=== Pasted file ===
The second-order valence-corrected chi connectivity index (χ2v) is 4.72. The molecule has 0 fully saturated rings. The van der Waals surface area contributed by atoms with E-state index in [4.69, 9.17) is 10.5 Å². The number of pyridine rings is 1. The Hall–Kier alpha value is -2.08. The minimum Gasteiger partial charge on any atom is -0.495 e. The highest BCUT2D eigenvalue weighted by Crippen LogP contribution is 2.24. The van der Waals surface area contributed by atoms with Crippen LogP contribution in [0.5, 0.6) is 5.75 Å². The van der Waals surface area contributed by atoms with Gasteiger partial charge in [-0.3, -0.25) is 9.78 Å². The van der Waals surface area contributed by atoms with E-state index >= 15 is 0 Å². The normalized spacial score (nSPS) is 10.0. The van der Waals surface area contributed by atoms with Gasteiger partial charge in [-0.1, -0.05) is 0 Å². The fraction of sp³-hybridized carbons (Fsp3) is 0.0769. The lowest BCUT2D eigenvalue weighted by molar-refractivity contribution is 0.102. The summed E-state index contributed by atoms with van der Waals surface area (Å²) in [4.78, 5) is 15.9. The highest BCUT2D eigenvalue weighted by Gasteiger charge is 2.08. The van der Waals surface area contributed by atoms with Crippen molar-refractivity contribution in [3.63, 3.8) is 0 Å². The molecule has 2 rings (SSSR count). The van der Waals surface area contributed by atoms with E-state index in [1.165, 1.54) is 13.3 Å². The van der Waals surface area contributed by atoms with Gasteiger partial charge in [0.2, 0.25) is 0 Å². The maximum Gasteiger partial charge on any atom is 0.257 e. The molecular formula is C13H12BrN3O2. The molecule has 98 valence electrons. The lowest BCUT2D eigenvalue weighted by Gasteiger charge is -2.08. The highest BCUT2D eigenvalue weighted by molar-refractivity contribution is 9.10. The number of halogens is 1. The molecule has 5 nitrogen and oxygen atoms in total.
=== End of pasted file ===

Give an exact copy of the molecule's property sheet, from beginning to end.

The second-order valence-corrected chi connectivity index (χ2v) is 4.72. The molecule has 0 fully saturated rings. The van der Waals surface area contributed by atoms with E-state index in [4.69, 9.17) is 10.5 Å². The number of pyridine rings is 1. The Hall–Kier alpha value is -2.08. The minimum Gasteiger partial charge on any atom is -0.495 e. The highest BCUT2D eigenvalue weighted by Crippen LogP contribution is 2.24. The van der Waals surface area contributed by atoms with Crippen LogP contribution in [0.5, 0.6) is 5.75 Å². The van der Waals surface area contributed by atoms with Gasteiger partial charge in [-0.3, -0.25) is 9.78 Å². The van der Waals surface area contributed by atoms with E-state index >= 15 is 0 Å². The normalized spacial score (nSPS) is 10.0. The van der Waals surface area contributed by atoms with Gasteiger partial charge in [-0.1, -0.05) is 0 Å². The fraction of sp³-hybridized carbons (Fsp3) is 0.0769. The lowest BCUT2D eigenvalue weighted by molar-refractivity contribution is 0.102. The summed E-state index contributed by atoms with van der Waals surface area (Å²) in [4.78, 5) is 15.9. The highest BCUT2D eigenvalue weighted by Gasteiger charge is 2.08. The van der Waals surface area contributed by atoms with Crippen molar-refractivity contribution in [3.63, 3.8) is 0 Å². The molecule has 2 rings (SSSR count). The van der Waals surface area contributed by atoms with E-state index in [1.165, 1.54) is 13.3 Å². The van der Waals surface area contributed by atoms with Gasteiger partial charge in [0.2, 0.25) is 0 Å². The maximum Gasteiger partial charge on any atom is 0.257 e. The molecular formula is C13H12BrN3O2. The molecule has 98 valence electrons. The lowest BCUT2D eigenvalue weighted by Gasteiger charge is -2.08. The highest BCUT2D eigenvalue weighted by molar-refractivity contribution is 9.10. The number of halogens is 1. The molecule has 5 nitrogen and oxygen atoms in total.